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CAN Test Box

can test box


Continuing with our mission to make vehicle diagnostics easier and faster…the new CAN Test Box gives you easy access to the 16 pins of the diagnostic connector that is fitted to all modern vehicles. Depending on the configuration of the vehicle, this may allow you to check power, ground and CAN Bus signal quality. With the test leads supplied you can connect your PicoScope lab scope to the CAN Test Box to monitor signals such as the CAN High and Low. More.....

Attention all
Automotive Scope Users

Pico Automotive Scope software now sports a new Waveform Library browser.
Must own PicoScope to view.
See details here


We have just posted a few new Automotive Tutorials and Case studies Here is the latest:
Honda Rattle

New Kvaser white paper discusses ways to maximise CAN’s efficiency in next generation vehicles

By using a Virtual CAN Bus, we separate the control task from other tasks. The distributed embedded control system can be developed using standard CAN Controllers and transceivers in a traditional way with well proven tools.

Other tasks such as encryption, transmitter authentication, re-flashing, etc. can be developed by experts in these fields and carried out by using other protocols. With modern technology, the different tasks can run in parallel and simultaneously communicate on the same physical layer.

It is a great advantage to separate the control problems from other problems. The control problem can be solved once and for all by the control experts and other problems by experts in their respective technology fields.


Details here......


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By Nick Hibberd

Hibtech Auto-Electrical Diagnostics



The complaint

Ordinarily I wouldn't have given this the time of day had it not been for an unusual recorded trace, which I felt would be interesting to share. The eventual cause of the fault was... you'll have to see it to believe it. The vehicle was a 1999 Vauxhall Corsa into which someone had shoehorned a V6 lump. This particular production run also came with a second instrument cluster hack: sawed (literally!) into the passenger dashboard and providing amusement for onboard participants, no doubt. Quite a little cherub.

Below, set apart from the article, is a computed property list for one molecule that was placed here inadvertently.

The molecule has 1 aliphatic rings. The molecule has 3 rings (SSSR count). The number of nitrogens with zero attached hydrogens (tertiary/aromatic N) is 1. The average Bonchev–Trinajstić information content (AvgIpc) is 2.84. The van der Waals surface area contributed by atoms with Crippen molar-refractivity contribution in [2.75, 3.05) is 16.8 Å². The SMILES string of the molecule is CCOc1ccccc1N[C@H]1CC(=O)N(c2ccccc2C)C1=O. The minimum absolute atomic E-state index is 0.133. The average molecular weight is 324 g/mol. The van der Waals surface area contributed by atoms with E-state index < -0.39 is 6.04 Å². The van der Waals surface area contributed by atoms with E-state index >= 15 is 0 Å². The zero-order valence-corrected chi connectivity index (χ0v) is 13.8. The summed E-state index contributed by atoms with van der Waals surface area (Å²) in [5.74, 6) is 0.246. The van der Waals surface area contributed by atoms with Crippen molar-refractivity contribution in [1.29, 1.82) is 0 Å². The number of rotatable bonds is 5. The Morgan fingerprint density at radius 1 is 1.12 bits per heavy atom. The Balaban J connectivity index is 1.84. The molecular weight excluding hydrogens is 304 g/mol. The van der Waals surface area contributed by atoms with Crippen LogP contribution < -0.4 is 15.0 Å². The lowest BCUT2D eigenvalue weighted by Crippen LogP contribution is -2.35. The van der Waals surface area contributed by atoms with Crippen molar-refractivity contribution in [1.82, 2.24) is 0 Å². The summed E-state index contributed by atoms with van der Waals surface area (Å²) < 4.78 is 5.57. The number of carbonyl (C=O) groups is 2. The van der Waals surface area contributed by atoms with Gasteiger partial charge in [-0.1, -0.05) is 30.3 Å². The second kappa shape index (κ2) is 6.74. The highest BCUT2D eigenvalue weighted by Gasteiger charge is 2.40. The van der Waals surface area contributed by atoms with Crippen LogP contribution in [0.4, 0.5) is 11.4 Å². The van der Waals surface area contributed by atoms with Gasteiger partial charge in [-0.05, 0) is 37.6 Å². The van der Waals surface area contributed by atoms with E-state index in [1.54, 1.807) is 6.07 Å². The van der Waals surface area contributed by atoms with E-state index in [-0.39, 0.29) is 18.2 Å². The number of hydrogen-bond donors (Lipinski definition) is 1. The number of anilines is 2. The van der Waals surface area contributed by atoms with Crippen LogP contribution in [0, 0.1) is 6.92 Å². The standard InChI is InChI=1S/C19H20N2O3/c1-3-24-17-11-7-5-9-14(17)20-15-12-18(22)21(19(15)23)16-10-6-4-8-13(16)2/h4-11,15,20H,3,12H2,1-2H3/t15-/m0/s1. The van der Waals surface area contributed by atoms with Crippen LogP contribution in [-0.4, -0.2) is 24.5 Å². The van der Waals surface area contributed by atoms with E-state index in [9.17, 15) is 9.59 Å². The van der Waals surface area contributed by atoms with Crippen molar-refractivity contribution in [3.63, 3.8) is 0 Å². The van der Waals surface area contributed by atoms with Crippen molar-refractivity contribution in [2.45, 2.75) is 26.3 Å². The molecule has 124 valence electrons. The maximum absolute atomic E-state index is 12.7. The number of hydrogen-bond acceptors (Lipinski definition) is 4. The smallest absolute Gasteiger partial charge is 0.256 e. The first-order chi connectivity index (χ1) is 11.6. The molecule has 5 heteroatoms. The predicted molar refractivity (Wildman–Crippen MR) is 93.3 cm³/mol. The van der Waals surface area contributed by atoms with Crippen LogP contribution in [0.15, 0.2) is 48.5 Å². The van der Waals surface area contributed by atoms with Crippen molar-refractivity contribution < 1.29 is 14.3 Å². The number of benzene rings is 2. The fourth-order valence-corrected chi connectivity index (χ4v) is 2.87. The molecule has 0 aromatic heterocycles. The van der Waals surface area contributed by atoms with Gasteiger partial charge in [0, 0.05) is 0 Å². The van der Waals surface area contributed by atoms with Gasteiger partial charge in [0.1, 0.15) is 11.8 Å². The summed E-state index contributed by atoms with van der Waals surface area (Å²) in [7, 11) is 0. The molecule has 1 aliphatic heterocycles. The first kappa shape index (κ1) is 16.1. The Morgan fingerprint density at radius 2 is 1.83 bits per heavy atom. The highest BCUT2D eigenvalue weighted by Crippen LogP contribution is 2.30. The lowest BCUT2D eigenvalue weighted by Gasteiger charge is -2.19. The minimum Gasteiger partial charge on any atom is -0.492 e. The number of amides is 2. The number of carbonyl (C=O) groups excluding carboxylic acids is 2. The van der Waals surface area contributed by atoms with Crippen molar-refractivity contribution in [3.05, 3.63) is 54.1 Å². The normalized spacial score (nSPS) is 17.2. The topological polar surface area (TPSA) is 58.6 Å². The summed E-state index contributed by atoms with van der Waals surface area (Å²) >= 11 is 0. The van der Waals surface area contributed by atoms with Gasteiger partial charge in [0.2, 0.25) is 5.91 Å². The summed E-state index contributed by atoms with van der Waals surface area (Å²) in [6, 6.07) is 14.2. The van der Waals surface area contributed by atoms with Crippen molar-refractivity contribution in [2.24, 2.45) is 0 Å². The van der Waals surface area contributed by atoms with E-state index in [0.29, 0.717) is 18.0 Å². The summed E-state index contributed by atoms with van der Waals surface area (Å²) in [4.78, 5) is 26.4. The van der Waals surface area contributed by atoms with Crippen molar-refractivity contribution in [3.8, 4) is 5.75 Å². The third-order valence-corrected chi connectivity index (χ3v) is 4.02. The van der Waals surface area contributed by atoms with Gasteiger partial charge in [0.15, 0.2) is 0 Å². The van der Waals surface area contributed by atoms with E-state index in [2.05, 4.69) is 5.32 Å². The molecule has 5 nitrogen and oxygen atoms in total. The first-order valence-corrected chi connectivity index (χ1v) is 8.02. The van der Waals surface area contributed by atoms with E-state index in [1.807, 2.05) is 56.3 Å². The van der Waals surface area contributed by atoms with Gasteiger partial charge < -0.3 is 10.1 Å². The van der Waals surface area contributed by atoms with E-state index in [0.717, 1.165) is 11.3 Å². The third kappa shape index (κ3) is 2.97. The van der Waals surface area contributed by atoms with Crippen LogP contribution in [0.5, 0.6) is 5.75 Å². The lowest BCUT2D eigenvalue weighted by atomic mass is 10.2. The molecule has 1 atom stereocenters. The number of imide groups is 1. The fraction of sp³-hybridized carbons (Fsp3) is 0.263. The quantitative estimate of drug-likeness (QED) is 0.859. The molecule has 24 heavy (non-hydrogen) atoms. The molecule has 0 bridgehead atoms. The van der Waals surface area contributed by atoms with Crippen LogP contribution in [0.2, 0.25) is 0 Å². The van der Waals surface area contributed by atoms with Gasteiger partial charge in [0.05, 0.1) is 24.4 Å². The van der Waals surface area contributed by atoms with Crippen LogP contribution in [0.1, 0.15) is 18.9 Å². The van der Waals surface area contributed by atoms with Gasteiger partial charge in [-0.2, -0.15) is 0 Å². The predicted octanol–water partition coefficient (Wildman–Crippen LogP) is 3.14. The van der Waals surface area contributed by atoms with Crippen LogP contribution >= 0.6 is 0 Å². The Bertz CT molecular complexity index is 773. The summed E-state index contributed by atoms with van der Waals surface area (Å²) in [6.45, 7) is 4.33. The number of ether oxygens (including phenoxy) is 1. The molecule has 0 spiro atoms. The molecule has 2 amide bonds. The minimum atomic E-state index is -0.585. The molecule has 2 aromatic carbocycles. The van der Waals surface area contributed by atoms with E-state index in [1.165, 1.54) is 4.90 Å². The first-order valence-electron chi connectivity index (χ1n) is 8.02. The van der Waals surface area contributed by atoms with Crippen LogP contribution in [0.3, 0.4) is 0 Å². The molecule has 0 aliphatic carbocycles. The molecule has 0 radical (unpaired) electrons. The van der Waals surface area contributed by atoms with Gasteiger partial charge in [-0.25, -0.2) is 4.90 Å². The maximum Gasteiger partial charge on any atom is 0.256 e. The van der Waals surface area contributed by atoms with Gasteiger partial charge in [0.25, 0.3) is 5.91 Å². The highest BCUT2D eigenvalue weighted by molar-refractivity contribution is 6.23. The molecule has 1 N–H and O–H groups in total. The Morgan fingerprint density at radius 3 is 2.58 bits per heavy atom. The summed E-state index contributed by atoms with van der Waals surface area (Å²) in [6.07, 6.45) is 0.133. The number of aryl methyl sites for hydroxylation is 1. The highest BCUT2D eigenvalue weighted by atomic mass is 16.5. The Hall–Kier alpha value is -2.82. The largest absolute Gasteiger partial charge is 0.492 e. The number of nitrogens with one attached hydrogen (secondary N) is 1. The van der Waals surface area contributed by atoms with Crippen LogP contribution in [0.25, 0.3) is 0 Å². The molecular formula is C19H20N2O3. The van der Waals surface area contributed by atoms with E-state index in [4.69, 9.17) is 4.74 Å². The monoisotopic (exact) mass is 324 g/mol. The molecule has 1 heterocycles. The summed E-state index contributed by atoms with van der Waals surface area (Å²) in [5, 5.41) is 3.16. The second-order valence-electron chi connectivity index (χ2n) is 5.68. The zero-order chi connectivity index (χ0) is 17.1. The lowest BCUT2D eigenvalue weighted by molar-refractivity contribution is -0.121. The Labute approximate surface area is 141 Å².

The complaint was that at high rpms the engine would stumble and misfire. Release the throttle to idle, and it fired on all six again. The problem didn't appear temperature- or load related, and I could recreate the complaint in the workshop, which is always helpful. Checking the engine system with the scan tool proved a waste of time as no socket connection was wired up. All things considered, I made up my mind to make one hook-up with the scope and if that didn't point me in a clear direction then I was handing back the keys.

The tests

figure 1 figure  1a

You will, no doubt, have spotted the erratic coil primary events, which are a serious contributing factor to the engine's stumbling. There isn't much right about the primary events during the fault period: primary dwell is sometimes too short, sometimes too long, sometimes overlapped, and sometimes missing altogether. The ECM is clearly struggling to maintain correct ignition timing.

Not least is the odd CKP signal momentarily hanging high immediately after the sync trigger. All the captures recorded during high rpms displayed the same unusual signature after the sync, yet the remaining rotor signals generally appeared normal and acceptable. In fact, those with a keen eye may be able make out the early stages of this signature back in the idle capture, Fig.1.

figure 2

The diagnosis